Aside from suffocation and strangulation which are responsible for 25 percent of all sleep-related deaths, other causes of SIDS remain somewhat of a mystery to scientists and parents. But in recent years, much research has explored neurological variants, like serotonin levels in the brain, and a gene variant that could provide some insight.
Our infant son is celebrating his half birthday! An entire six months has passed in the blink of an eye as we watched our little dude grow, practically overnight. A half birthday is a big deal in a baby's life — by six months, most babies have developed a set of social and language skills, have fine-tuned their motor skills, can sit up with little or no support, may roll in both directions, and start dabbling in the world of solid foods. And, perhaps most important of all, the risk of Sudden Infant Death Syndrome (SIDS) drops significantly. Babies who are six months and older are thought to have a lower risk of SIDS, in part due to muscle strength that allows them to lift their heads should they roll over from back to belly while asleep, avoiding suffocation.
SIDS is part of a larger category of Sudden Uncategorized Infant Deaths" (SUID). This includes accidental suffocation and strangulation in bed, in addition to deaths of unknown causes. The rate of SIDS deaths started to fall in the early 1990s with the implementation of the "Back to Sleep" campaign (now known as the "safe to sleep" campaign.) Still, the combined rates have plateaued in recent years, with cases of strangulation and suffocation while sleeping slightly increasing.
Source: CDC/NCHS, National Vital Statistics System, Compressed Mortality File
Aside from suffocation and strangulation which are responsible for 25 percent of all sleep-related deaths, other causes of SIDS remain somewhat of a mystery to scientists and parents. But in recent years, much research has explored neurological variants, like serotonin levels in the brain, and a gene variant that could provide some insight. Here's what scientists know so far:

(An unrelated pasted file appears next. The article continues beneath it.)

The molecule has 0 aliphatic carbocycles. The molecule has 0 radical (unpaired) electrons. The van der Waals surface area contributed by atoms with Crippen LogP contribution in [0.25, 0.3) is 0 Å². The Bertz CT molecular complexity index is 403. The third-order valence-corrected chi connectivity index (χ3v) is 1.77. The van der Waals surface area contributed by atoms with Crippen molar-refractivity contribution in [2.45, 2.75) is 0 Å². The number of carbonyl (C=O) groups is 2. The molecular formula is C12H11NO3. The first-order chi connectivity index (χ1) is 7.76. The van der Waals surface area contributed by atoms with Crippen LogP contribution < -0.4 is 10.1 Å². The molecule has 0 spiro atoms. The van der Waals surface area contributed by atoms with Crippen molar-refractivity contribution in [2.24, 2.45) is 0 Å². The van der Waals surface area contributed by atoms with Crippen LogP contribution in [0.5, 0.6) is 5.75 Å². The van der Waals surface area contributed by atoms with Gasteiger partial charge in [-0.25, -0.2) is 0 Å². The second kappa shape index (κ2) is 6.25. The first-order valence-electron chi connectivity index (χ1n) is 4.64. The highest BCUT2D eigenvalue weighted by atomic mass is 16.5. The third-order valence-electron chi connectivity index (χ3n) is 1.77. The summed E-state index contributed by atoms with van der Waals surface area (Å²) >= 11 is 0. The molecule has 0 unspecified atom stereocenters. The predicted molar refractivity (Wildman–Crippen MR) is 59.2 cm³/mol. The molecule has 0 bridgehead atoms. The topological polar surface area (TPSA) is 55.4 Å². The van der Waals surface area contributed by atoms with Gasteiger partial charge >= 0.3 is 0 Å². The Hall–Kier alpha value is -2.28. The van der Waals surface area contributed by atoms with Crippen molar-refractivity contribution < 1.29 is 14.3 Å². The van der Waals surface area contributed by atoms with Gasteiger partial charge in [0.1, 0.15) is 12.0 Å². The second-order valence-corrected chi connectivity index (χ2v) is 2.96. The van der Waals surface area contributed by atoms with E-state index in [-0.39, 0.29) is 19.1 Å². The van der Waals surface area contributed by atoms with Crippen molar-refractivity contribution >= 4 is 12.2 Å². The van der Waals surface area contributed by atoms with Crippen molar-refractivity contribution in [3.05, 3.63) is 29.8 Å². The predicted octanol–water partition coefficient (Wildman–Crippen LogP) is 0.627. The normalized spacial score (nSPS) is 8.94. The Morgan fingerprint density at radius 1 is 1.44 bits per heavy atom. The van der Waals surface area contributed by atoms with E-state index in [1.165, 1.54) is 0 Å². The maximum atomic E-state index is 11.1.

The SCN4A gene belongs to a family of genes that is responsible for making sodium channels. The channels play a key roll in a cell's ability to transmit positively charged sodium atoms into cells, thus allowing cells to generate and transmit electrical signals. In the body, these signals are needed in order for muscles to contract and relax in a coordinated way.
This type of inherited neuromuscular disorder is rare, affecting one in 100,000. In a recent small-case study, a disruptive SCN4A gene was more often seen in infants who died from SIDS. Four of 278 infants who died from SIDS had a functionally disruptive SCN4A variant, according to findings reported by Roope Männikko, MD, of University College London (UCL), and colleagues.
In the findings, the authors explain that disruptions in the gene, also referred to as Nav1.4, can cause various degrees of 'respiratory compromise,' which can be life-threatening. They argue that the gene may be present in infants who died of SIDS, though they caution that only a suggestive link has been found between the two thus far. More research is needed to clarify whether respiratory muscles are vulnerable to disruption in sodium channel functions, thus increasing the risk of SIDS.
An editorial by Stephen C. Cannon, MD, of the University of California Los Angeles describes the new findings as 'compelling,' writing in part:
"One clinical implication of this study is that pharmacotherapy with sodium channel blockers during the period of developmental risk could prevent SIDS, as these drugs can do for laryngospasm, stridor, and myotonia," he wrote. "Should we be more vigilant about monitoring for SIDS in infants with non-dystrophic myotonia? And are SIDS cases in this population under-reported?"
Serotonin levels and SIDS:
Research has shown that some cases of SIDS display abnormalities in serotonin regulation in the brain. The serotonergic neurons — located in the brain stem — play an important role in regulating breathing, among other things. Specifically, researchers from the Harvard Medical School (in collaboration with Boston's Children Hospital) found that one subtype is responsible for increasing breathing — in mice — when too much carbon dioxide builds up in the body: Egr2-Pet1 neurons. More research is needed to explore whether or not abnormalities in serotonergic neurons can provide an explanation for the risk of SIDS.
In 2016, the Centers for Disease Control and Prevention (CDC) unveiled its most comprehensive set of new guidelines to reduce the risk of SIDS in infants. Because of the slight increase in sleep-related deaths (accidental suffocation or strangulation in bed), the recommendations focus on safe sleeping habits, including always placing the child on its back to sleep, and using a firm mattress free of toys and blankets.